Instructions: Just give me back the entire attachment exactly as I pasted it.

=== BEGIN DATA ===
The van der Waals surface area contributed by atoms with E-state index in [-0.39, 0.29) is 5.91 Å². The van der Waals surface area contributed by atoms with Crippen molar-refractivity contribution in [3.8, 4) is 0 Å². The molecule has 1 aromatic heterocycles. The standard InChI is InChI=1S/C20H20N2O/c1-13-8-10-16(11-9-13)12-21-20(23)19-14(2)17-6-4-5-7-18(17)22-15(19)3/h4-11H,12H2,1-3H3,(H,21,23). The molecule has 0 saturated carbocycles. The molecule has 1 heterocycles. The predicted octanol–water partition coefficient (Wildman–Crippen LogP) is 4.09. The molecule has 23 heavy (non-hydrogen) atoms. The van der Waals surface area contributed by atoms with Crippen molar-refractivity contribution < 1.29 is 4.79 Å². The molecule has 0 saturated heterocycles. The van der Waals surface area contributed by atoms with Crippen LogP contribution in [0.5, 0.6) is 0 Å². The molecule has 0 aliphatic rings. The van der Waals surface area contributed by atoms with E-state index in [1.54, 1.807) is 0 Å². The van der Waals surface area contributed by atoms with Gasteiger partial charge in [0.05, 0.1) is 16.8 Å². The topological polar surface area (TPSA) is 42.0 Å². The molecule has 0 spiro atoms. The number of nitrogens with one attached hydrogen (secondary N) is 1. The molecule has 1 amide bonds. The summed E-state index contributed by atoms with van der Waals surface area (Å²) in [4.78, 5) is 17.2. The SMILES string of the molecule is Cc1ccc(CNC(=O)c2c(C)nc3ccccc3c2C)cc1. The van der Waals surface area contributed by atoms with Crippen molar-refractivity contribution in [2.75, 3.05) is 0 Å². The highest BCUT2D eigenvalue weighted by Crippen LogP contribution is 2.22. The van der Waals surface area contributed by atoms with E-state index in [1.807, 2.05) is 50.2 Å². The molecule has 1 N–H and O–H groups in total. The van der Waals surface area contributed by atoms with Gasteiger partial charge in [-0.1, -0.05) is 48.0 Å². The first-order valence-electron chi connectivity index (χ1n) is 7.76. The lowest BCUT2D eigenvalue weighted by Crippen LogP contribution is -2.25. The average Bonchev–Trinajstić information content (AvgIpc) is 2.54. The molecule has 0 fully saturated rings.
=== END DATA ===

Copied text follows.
The van der Waals surface area contributed by atoms with E-state index in [-0.39, 0.29) is 5.91 Å². The van der Waals surface area contributed by atoms with Crippen molar-refractivity contribution in [3.8, 4) is 0 Å². The molecule has 1 aromatic heterocycles. The standard InChI is InChI=1S/C20H20N2O/c1-13-8-10-16(11-9-13)12-21-20(23)19-14(2)17-6-4-5-7-18(17)22-15(19)3/h4-11H,12H2,1-3H3,(H,21,23). The molecule has 0 saturated carbocycles. The molecule has 1 heterocycles. The predicted octanol–water partition coefficient (Wildman–Crippen LogP) is 4.09. The molecule has 23 heavy (non-hydrogen) atoms. The van der Waals surface area contributed by atoms with Crippen molar-refractivity contribution < 1.29 is 4.79 Å². The molecule has 0 saturated heterocycles. The van der Waals surface area contributed by atoms with Crippen LogP contribution in [0.5, 0.6) is 0 Å². The molecule has 0 aliphatic rings. The van der Waals surface area contributed by atoms with E-state index in [1.54, 1.807) is 0 Å². The van der Waals surface area contributed by atoms with Gasteiger partial charge in [0.05, 0.1) is 16.8 Å². The topological polar surface area (TPSA) is 42.0 Å². The molecule has 0 spiro atoms. The number of nitrogens with one attached hydrogen (secondary N) is 1. The molecule has 1 amide bonds. The summed E-state index contributed by atoms with van der Waals surface area (Å²) in [4.78, 5) is 17.2. The SMILES string of the molecule is Cc1ccc(CNC(=O)c2c(C)nc3ccccc3c2C)cc1. The van der Waals surface area contributed by atoms with Crippen molar-refractivity contribution in [2.75, 3.05) is 0 Å². The highest BCUT2D eigenvalue weighted by Crippen LogP contribution is 2.22. The van der Waals surface area contributed by atoms with E-state index in [1.807, 2.05) is 50.2 Å². The molecule has 1 N–H and O–H groups in total. The van der Waals surface area contributed by atoms with Gasteiger partial charge in [-0.1, -0.05) is 48.0 Å². The first-order valence-electron chi connectivity index (χ1n) is 7.76. The lowest BCUT2D eigenvalue weighted by Crippen LogP contribution is -2.25. The average Bonchev–Trinajstić information content (AvgIpc) is 2.54. The molecule has 0 fully saturated rings.